Andreas Johansson writes:
> Quoting Andreas Johansson <[log in to unmask]>:
> > As I mentioned some time ago, I'm working, if fitfully, on pielang (working
> > name: Wa). The sound-changes I've instituted, this far at least, are not very
> > radical, but sometimes they conspire to make closely related forms diverge
> > wildly. The case inspiring this post is this: PIE *kerd "heart" quite
> > regularly
> > yields Wa /Sard/, and the PIE genitive *krdos equally regularly yields Wa
> > /karado/.
> I just saw that Beekes gives the PIE nom. as *ke:rd (with long vowel), which
> would yield Wa /Serd/, making /karado/ look even more anomalous.

Very interesting forms. :-)  I'd probably regularise a lot and have
/Serdo/ (if that is regular), but keep the old genitive in a compound
or idiom, just to make sure the confusion is not completely lost.  (If
course, some words need to be totally irregular or even irregular in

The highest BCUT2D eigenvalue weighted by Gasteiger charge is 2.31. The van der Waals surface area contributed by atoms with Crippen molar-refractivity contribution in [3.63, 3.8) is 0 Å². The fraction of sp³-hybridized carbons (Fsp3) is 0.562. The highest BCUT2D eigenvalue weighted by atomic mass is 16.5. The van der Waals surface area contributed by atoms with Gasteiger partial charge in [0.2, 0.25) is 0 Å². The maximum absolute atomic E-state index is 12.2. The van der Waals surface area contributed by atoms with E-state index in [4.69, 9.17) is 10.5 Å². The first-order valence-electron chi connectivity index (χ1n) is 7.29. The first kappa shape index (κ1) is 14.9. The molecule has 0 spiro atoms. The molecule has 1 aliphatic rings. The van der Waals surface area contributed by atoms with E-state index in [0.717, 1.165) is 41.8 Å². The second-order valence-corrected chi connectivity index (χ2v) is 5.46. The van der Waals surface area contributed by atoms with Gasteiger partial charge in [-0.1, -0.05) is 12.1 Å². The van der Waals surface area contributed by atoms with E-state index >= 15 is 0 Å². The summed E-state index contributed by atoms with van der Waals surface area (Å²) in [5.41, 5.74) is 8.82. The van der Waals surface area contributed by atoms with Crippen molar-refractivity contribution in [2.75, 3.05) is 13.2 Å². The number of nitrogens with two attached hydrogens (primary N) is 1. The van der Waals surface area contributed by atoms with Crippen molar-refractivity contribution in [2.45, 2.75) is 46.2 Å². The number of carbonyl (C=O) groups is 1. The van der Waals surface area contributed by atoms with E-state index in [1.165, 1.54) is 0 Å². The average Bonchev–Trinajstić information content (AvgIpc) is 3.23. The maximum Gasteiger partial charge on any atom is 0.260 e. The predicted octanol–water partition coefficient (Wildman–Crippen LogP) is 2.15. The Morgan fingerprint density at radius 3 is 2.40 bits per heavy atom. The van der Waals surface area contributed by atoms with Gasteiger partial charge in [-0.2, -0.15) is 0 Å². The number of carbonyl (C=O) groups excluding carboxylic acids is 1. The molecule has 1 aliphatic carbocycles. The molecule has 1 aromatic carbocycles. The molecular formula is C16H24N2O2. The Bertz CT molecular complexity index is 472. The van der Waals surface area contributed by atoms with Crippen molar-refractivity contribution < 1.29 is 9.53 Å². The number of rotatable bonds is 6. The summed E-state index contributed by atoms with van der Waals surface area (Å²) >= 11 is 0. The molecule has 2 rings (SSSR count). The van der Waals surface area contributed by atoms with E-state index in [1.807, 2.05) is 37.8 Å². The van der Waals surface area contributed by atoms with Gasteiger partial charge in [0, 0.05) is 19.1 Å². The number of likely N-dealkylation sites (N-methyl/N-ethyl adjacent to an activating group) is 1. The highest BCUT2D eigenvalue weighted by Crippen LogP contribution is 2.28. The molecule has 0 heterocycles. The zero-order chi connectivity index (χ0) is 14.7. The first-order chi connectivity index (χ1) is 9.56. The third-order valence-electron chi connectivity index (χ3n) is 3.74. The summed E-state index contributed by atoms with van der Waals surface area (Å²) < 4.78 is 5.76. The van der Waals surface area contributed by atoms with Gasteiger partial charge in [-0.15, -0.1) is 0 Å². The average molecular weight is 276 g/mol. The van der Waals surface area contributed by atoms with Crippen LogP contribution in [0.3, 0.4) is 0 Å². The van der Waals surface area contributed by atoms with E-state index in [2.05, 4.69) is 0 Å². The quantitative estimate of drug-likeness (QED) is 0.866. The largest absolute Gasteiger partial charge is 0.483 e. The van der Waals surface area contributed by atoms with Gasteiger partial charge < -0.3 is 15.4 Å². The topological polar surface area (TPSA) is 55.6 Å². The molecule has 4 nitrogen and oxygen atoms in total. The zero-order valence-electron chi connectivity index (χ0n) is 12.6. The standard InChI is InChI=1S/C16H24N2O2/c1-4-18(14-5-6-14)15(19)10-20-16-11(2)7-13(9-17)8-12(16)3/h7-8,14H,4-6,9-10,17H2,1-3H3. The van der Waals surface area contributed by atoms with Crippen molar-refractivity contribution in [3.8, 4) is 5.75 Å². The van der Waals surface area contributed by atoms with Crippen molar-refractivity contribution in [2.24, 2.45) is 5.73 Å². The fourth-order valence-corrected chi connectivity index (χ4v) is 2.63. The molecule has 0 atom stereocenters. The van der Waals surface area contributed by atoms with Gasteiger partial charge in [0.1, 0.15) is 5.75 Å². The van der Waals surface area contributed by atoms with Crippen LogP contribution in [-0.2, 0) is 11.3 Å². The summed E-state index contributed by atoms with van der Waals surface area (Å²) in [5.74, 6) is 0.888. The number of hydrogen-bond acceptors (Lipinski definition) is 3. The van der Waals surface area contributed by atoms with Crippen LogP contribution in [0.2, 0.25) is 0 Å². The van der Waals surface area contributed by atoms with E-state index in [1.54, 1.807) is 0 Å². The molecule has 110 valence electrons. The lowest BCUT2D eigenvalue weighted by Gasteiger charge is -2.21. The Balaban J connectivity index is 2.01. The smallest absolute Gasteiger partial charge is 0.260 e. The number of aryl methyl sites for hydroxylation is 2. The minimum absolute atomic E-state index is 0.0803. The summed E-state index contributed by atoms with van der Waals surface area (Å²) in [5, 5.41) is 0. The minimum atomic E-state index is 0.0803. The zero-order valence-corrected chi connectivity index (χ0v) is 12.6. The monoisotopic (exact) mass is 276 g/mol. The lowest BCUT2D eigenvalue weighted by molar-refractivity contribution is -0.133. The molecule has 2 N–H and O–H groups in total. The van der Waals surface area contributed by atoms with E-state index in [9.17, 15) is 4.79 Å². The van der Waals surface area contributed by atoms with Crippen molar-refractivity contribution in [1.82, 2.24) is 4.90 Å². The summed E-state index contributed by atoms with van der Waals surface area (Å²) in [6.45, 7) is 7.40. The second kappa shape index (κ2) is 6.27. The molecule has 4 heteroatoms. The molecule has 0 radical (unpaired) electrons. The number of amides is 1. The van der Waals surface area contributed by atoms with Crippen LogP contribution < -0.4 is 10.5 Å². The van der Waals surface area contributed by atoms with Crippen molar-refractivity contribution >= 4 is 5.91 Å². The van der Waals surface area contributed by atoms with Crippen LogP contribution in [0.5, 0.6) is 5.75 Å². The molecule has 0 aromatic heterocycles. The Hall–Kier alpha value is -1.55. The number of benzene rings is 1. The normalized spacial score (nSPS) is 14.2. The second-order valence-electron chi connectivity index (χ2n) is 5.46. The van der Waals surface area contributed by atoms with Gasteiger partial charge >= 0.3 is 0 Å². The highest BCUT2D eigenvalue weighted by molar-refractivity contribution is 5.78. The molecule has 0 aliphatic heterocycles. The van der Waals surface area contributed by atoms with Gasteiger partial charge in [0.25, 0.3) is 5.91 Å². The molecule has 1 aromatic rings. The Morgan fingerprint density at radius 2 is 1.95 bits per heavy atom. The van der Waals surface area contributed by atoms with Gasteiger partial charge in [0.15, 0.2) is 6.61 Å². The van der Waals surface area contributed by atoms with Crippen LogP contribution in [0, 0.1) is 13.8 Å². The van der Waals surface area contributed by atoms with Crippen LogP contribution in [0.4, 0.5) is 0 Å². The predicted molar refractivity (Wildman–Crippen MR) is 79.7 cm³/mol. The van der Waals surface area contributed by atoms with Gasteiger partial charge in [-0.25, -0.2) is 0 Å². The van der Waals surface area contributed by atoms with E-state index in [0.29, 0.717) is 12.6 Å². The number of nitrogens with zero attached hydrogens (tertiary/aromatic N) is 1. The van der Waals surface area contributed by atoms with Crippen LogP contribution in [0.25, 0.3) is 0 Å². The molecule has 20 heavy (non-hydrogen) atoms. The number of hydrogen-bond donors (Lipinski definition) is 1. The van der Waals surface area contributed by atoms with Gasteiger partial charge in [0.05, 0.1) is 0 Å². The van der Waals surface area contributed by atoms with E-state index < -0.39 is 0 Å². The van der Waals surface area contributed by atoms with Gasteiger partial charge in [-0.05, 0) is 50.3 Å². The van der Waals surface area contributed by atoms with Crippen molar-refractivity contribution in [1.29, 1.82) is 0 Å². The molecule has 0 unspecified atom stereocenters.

analogy with others although they would yield regular paradigms.)

Given the right sound shifts (i.e., some with a well-defined time
frame and ordering), you could also regularise the stem at some point
in time and still get an irregular form, say /Sarado/, e.g. because
the stem /k/ regularise to /S/ at some point, but then, the shifts
went on.

I quite like irregularity in historical conlangs, too.  If only
Þrjótrunn was a wee bit easier to handle, I'd have more texts in it
and more vocab.  But it's so awefully irregular.  Almost like
Icelandic or something.